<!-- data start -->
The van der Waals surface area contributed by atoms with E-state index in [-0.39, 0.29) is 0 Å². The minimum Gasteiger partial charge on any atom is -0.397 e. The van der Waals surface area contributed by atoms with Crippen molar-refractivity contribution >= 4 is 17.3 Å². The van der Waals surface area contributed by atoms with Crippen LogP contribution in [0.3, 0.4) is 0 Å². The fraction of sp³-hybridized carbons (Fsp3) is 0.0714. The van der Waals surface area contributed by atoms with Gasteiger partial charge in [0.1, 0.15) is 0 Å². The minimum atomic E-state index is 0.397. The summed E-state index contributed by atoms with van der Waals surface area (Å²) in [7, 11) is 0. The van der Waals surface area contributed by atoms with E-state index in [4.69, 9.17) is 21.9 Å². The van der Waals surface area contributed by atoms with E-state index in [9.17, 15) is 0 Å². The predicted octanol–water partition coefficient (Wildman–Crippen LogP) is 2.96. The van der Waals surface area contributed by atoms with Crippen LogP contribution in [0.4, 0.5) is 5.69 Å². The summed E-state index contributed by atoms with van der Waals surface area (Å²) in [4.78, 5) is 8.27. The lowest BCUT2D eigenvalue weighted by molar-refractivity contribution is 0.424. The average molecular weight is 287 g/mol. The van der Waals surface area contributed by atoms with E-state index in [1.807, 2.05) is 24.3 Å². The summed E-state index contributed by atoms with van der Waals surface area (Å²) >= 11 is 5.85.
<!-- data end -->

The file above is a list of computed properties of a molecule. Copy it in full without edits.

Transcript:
The van der Waals surface area contributed by atoms with E-state index in [-0.39, 0.29) is 0 Å². The minimum Gasteiger partial charge on any atom is -0.397 e. The van der Waals surface area contributed by atoms with Crippen molar-refractivity contribution >= 4 is 17.3 Å². The van der Waals surface area contributed by atoms with Crippen LogP contribution in [0.3, 0.4) is 0 Å². The fraction of sp³-hybridized carbons (Fsp3) is 0.0714. The van der Waals surface area contributed by atoms with Gasteiger partial charge in [0.1, 0.15) is 0 Å². The minimum atomic E-state index is 0.397. The summed E-state index contributed by atoms with van der Waals surface area (Å²) in [7, 11) is 0. The van der Waals surface area contributed by atoms with E-state index in [4.69, 9.17) is 21.9 Å². The van der Waals surface area contributed by atoms with E-state index in [9.17, 15) is 0 Å². The predicted octanol–water partition coefficient (Wildman–Crippen LogP) is 2.96. The van der Waals surface area contributed by atoms with Crippen LogP contribution in [0.4, 0.5) is 5.69 Å². The summed E-state index contributed by atoms with van der Waals surface area (Å²) in [4.78, 5) is 8.27. The lowest BCUT2D eigenvalue weighted by molar-refractivity contribution is 0.424. The average molecular weight is 287 g/mol. The van der Waals surface area contributed by atoms with E-state index in [1.807, 2.05) is 24.3 Å². The summed E-state index contributed by atoms with van der Waals surface area (Å²) >= 11 is 5.85.